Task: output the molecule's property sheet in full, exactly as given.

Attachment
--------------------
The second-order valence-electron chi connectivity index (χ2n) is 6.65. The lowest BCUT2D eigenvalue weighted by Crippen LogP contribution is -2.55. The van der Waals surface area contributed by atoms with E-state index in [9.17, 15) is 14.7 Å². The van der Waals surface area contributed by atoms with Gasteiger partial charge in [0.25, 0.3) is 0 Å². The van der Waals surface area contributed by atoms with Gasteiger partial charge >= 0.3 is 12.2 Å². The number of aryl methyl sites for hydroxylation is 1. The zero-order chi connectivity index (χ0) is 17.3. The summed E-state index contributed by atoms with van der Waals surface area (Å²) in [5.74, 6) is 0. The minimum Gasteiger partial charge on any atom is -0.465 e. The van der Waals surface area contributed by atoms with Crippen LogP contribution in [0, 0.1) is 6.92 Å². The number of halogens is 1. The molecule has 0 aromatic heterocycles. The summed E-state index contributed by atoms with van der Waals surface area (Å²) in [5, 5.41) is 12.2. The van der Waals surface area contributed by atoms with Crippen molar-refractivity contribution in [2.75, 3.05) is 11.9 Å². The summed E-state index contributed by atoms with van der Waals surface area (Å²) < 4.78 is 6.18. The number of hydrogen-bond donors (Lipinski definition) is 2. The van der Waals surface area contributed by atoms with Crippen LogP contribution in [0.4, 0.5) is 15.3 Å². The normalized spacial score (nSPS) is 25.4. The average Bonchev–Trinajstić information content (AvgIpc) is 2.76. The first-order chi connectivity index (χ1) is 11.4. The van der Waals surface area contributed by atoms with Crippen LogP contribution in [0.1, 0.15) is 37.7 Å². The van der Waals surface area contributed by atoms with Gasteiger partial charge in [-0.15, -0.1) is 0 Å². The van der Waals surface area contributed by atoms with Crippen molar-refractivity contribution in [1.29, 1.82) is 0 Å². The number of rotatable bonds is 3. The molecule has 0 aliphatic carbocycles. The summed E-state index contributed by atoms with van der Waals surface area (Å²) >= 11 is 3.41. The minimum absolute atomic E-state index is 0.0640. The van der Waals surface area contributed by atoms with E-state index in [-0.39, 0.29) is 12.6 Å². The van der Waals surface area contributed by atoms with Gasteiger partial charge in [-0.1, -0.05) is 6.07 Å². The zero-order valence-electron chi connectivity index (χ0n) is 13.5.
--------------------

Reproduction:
The second-order valence-electron chi connectivity index (χ2n) is 6.65. The lowest BCUT2D eigenvalue weighted by Crippen LogP contribution is -2.55. The van der Waals surface area contributed by atoms with E-state index in [9.17, 15) is 14.7 Å². The van der Waals surface area contributed by atoms with Gasteiger partial charge in [0.25, 0.3) is 0 Å². The van der Waals surface area contributed by atoms with Gasteiger partial charge >= 0.3 is 12.2 Å². The number of aryl methyl sites for hydroxylation is 1. The zero-order chi connectivity index (χ0) is 17.3. The summed E-state index contributed by atoms with van der Waals surface area (Å²) in [5.74, 6) is 0. The minimum Gasteiger partial charge on any atom is -0.465 e. The van der Waals surface area contributed by atoms with Crippen LogP contribution in [0, 0.1) is 6.92 Å². The number of halogens is 1. The molecule has 0 aromatic heterocycles. The summed E-state index contributed by atoms with van der Waals surface area (Å²) in [5, 5.41) is 12.2. The van der Waals surface area contributed by atoms with Crippen molar-refractivity contribution in [2.75, 3.05) is 11.9 Å². The summed E-state index contributed by atoms with van der Waals surface area (Å²) < 4.78 is 6.18. The number of hydrogen-bond donors (Lipinski definition) is 2. The van der Waals surface area contributed by atoms with Crippen LogP contribution in [0.4, 0.5) is 15.3 Å². The normalized spacial score (nSPS) is 25.4. The average Bonchev–Trinajstić information content (AvgIpc) is 2.76. The first-order chi connectivity index (χ1) is 11.4. The van der Waals surface area contributed by atoms with Crippen LogP contribution in [0.1, 0.15) is 37.7 Å². The van der Waals surface area contributed by atoms with Gasteiger partial charge in [-0.15, -0.1) is 0 Å². The van der Waals surface area contributed by atoms with Crippen molar-refractivity contribution in [1.29, 1.82) is 0 Å². The number of rotatable bonds is 3. The molecule has 0 aliphatic carbocycles. The summed E-state index contributed by atoms with van der Waals surface area (Å²) >= 11 is 3.41. The minimum absolute atomic E-state index is 0.0640. The van der Waals surface area contributed by atoms with E-state index in [-0.39, 0.29) is 12.6 Å². The van der Waals surface area contributed by atoms with Gasteiger partial charge in [-0.1, -0.05) is 6.07 Å². The zero-order valence-electron chi connectivity index (χ0n) is 13.5.